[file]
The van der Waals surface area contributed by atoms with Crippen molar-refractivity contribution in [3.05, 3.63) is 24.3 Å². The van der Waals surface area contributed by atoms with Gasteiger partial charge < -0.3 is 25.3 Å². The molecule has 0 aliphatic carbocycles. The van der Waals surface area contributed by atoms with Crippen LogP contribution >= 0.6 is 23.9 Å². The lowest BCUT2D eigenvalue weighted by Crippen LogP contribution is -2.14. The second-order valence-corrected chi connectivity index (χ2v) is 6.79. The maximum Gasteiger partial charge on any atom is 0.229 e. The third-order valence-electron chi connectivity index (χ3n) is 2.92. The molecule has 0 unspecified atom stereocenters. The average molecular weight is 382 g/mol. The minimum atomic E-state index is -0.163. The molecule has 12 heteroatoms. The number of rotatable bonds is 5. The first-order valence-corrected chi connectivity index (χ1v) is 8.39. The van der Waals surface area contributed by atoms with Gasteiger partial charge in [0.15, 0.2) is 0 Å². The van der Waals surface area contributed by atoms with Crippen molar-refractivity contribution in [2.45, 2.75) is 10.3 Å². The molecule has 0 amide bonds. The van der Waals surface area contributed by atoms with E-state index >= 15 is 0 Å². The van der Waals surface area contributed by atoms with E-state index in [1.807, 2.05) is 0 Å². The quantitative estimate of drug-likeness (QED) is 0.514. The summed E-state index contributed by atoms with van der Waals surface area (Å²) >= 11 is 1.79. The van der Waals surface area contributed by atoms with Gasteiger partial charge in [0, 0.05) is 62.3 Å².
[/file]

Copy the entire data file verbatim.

The van der Waals surface area contributed by atoms with Crippen molar-refractivity contribution in [3.05, 3.63) is 24.3 Å². The van der Waals surface area contributed by atoms with Gasteiger partial charge < -0.3 is 25.3 Å². The molecule has 0 aliphatic carbocycles. The van der Waals surface area contributed by atoms with Crippen LogP contribution >= 0.6 is 23.9 Å². The lowest BCUT2D eigenvalue weighted by Crippen LogP contribution is -2.14. The second-order valence-corrected chi connectivity index (χ2v) is 6.79. The maximum Gasteiger partial charge on any atom is 0.229 e. The third-order valence-electron chi connectivity index (χ3n) is 2.92. The molecule has 0 unspecified atom stereocenters. The average molecular weight is 382 g/mol. The minimum atomic E-state index is -0.163. The molecule has 12 heteroatoms. The number of rotatable bonds is 5. The first-order valence-corrected chi connectivity index (χ1v) is 8.39. The van der Waals surface area contributed by atoms with Gasteiger partial charge in [0.15, 0.2) is 0 Å². The van der Waals surface area contributed by atoms with Crippen molar-refractivity contribution in [2.45, 2.75) is 10.3 Å². The molecule has 0 amide bonds. The van der Waals surface area contributed by atoms with E-state index >= 15 is 0 Å². The van der Waals surface area contributed by atoms with E-state index in [1.807, 2.05) is 0 Å². The quantitative estimate of drug-likeness (QED) is 0.514. The summed E-state index contributed by atoms with van der Waals surface area (Å²) >= 11 is 1.79. The van der Waals surface area contributed by atoms with Gasteiger partial charge in [0, 0.05) is 62.3 Å².